In 2009, when I quit McKinsey, I was at my unhealthiest.
For the previous 10 years, through various jobs and my MBA, I had worked long back-breaking hours and had stopped exercising. On top of that, I was chronically sleep-deprived.
I was so unfit then that I couldn’t run even half a kilometer.
Finally, I was so sick of that life that when I left McKinsey to move back to India, I promised myself – I will sleep 7-8 hrs and no matter what happened, I would not go to work without going to the gym.
Having maintained these habits for more than a decade, here is what I learned about habit-building:
1. You CAN’T sustain a habit indefinitely with sheer willpower, no matter how cool it sounds. I have maintained the gym habit for more than a decade only because I love it. You have to love the activity for its own sake, not for some derivative benefits.
2. Initially, gymming was hard – but I was so desperate to change my life that it did not matter. However, once I crossed the 6-month mark, I started loving it – the habit then became permanent.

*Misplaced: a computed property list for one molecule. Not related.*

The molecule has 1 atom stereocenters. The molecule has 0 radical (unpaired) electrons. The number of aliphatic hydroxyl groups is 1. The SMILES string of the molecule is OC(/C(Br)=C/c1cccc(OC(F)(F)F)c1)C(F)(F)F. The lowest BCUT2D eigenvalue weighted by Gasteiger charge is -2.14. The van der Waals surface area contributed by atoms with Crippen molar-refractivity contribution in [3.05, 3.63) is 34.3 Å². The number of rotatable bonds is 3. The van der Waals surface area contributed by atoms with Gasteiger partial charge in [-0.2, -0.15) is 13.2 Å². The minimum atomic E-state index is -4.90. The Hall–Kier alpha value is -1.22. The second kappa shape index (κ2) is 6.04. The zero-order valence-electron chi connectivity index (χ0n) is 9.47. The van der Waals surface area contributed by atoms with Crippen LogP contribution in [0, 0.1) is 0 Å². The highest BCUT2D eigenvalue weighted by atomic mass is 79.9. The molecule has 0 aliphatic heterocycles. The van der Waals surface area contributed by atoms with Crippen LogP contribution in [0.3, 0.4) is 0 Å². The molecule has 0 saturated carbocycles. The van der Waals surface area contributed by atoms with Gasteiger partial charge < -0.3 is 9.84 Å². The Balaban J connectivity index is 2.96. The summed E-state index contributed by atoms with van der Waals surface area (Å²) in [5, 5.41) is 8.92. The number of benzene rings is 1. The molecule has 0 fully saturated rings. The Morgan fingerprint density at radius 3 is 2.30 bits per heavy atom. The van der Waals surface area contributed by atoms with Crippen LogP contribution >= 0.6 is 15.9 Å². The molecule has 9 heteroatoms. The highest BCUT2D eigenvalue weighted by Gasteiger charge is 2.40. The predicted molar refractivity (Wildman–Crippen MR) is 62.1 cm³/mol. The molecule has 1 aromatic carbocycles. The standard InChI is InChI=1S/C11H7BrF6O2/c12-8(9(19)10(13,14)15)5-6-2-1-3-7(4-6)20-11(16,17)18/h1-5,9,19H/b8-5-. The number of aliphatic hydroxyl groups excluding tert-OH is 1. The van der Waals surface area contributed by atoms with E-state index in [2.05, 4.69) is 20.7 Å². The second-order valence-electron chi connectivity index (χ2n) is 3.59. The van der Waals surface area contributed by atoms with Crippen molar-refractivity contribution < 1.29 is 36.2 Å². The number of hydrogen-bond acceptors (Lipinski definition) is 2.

If you are trying to build a habit, you better be desperate – a soft intention is not enough. While willpower can help in the beginning, you can make things easier by roping in your friends.
But by hook or by crook, cross that barrier of the first few months.
3. Don’t aim for perfection – all you need is to not quit. I have had innumerable breaks, e.g., when I changed cities or due to sickness, injuries, and travel.
But no matter how many times the habit breaks, I restart as soon as possible without overanalyzing it.
That’s all it takes to sustain habits indefinitely. Don’t overthink it.